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Richard Flanagan’s Narrow Road to the Deep North has immense scope. Perhaps some readers will avoid it, thinking it a war novel, but it is actually a novel about all of life. At its centre – literally and metaphorically – is a lengthy account of the characters’ lives and deaths on the Burma Railway during World War Two, but it extends before and after that period to show the full impact of war. One of its significant achievements is to show how living and dying in a prisoner of war camp is an intensification of the drives and dilemmas all of us live with.

Appropriately, in telling of torture, starvation and cruelty, it’s a brutal novel. The novel’s brutality means it earns its kindnesses and moments of love so much more than other novels. One particular scene shines with love, and that is the generous hospitality of the Greek fish and chip shop owner; to describe it would give too much away, when I do hope you read it. In the world of this novel, it’s these moments of light which are the best one can hope for in life.

Despite its brutality, it’s also a novel of compassion, and an important source of this are the convincing chapters from the point of view of Japanese officers and a Korean guard who were overseeing the camp. Flanagan performs a remarkable feat of empathy to make their worldview and behaviour explicable, to give us a sense of what it might have been like to have been inside their minds, and in this to re-humanise them and remind us that we may not have been as heroic as we think in the same circumstances.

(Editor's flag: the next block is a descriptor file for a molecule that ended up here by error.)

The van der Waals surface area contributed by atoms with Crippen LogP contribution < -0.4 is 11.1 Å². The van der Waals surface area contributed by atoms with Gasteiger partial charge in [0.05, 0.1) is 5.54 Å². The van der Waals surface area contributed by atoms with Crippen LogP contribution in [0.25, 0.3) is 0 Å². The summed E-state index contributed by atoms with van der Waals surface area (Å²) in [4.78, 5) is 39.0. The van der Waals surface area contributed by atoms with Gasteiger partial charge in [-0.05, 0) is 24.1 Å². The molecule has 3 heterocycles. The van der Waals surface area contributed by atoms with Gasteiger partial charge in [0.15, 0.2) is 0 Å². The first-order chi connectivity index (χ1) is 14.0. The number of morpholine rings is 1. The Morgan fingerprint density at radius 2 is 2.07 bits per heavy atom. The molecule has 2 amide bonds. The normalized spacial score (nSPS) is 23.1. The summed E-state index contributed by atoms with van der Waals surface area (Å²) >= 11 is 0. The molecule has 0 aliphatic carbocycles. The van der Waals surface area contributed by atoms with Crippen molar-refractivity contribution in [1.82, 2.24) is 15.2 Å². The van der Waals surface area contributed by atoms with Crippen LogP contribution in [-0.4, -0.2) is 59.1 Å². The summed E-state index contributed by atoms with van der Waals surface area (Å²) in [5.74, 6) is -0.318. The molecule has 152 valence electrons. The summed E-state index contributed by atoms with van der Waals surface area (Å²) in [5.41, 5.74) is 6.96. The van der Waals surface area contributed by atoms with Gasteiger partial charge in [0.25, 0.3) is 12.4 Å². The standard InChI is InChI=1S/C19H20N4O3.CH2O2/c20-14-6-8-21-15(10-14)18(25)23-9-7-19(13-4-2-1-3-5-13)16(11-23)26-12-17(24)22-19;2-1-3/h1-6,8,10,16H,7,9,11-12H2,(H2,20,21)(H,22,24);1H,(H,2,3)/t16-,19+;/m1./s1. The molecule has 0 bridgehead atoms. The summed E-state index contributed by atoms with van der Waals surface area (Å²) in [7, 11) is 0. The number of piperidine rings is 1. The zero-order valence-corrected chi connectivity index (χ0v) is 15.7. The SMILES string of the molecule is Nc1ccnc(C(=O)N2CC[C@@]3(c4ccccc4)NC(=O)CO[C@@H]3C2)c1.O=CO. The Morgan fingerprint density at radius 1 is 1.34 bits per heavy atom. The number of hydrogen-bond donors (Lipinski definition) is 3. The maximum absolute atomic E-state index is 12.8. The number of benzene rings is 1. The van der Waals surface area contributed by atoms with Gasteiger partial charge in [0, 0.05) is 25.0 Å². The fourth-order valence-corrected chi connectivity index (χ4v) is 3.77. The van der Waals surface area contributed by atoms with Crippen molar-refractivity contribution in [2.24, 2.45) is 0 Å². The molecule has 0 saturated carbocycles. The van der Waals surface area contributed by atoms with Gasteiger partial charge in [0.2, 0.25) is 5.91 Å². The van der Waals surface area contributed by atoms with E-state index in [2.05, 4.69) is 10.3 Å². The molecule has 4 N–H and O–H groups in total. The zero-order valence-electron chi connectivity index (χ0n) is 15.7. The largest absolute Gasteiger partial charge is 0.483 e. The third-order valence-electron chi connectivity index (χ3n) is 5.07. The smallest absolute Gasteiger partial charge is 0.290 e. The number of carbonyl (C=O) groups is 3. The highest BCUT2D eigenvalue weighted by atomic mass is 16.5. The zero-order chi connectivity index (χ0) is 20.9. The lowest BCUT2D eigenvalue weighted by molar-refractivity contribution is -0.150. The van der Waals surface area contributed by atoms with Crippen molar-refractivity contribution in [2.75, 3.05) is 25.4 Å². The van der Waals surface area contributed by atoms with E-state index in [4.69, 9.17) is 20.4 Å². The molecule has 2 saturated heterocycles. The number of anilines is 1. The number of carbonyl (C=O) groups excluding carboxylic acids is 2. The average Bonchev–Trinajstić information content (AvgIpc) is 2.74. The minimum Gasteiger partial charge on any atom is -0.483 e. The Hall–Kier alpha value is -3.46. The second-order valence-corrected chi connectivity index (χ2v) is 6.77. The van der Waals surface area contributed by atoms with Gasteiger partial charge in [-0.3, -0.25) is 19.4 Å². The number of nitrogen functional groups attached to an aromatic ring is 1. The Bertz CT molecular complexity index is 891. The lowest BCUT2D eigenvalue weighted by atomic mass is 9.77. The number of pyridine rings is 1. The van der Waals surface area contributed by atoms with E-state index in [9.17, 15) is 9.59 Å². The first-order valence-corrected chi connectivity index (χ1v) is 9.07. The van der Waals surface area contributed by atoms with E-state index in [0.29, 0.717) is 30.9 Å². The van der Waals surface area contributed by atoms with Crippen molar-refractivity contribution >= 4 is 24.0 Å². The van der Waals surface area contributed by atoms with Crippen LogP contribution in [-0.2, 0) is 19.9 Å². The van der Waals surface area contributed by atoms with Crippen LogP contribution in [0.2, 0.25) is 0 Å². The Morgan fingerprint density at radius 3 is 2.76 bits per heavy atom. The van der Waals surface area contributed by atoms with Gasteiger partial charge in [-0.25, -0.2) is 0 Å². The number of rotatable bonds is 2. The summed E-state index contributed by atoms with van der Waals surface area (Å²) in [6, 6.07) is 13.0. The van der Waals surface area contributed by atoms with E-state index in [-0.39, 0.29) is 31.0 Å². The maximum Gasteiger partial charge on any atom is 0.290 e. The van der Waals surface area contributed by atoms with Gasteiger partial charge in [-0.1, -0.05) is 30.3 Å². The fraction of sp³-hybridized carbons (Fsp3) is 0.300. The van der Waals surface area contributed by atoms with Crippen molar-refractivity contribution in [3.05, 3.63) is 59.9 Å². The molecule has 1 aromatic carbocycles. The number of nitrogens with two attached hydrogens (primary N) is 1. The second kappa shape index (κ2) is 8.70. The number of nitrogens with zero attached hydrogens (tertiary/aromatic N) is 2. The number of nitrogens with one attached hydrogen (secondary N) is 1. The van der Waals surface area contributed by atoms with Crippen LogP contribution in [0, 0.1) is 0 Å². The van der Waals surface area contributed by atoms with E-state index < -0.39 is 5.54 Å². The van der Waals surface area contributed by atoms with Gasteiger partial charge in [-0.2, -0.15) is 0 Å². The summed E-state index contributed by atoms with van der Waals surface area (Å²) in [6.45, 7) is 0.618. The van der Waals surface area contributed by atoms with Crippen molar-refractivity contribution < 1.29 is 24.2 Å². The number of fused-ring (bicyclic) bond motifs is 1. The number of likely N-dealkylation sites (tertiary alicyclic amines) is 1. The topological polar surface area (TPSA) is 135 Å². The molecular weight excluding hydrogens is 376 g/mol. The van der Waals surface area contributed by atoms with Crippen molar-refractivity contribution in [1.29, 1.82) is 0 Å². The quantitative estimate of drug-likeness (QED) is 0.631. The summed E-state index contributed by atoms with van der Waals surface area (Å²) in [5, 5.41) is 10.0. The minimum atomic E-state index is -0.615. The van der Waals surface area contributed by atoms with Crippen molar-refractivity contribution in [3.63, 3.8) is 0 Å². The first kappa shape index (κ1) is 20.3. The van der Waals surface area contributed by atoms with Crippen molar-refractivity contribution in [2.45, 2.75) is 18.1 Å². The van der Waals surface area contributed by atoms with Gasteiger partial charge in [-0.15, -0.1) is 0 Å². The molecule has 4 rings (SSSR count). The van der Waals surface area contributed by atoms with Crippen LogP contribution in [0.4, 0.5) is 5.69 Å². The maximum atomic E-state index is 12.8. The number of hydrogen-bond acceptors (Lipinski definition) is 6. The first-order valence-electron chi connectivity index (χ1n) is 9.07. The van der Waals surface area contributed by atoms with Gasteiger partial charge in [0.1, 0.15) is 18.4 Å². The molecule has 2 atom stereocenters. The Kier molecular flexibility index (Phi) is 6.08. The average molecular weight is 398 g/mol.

It is a narrative unusually driven by co-incidence. I think it works; it reinforces the novel’s random universe. While the co-incidences often drive the plot forward, it’s not in a convenient way. Instead, the co-incidences make the characters think there must be some meaning when there is not. Dorrigo happens to run into Amy in the bookshop, before he knows that she’s the new wife of his uncle. It helps draw them into an affair this time, but the next time he runs into her by chance, giving an opportunity to resolve so much, nothing is resolved. Instead, the cruelty of life is reinforced.

It’s a powerful novel, and I found it compulsive, if not brilliant. Why do I feel it falls short of brilliance? Perhaps it takes on more than it can accomplish in its length, and its attempt to convey the whole course of so many characters’ lives means none of them are conveyed fully enough. Even with Dorrigo Evans, I felt I was only beginning to see him fully painted when the novel ended. But that’s an initial judgement – I may need to let the dust settle on this one.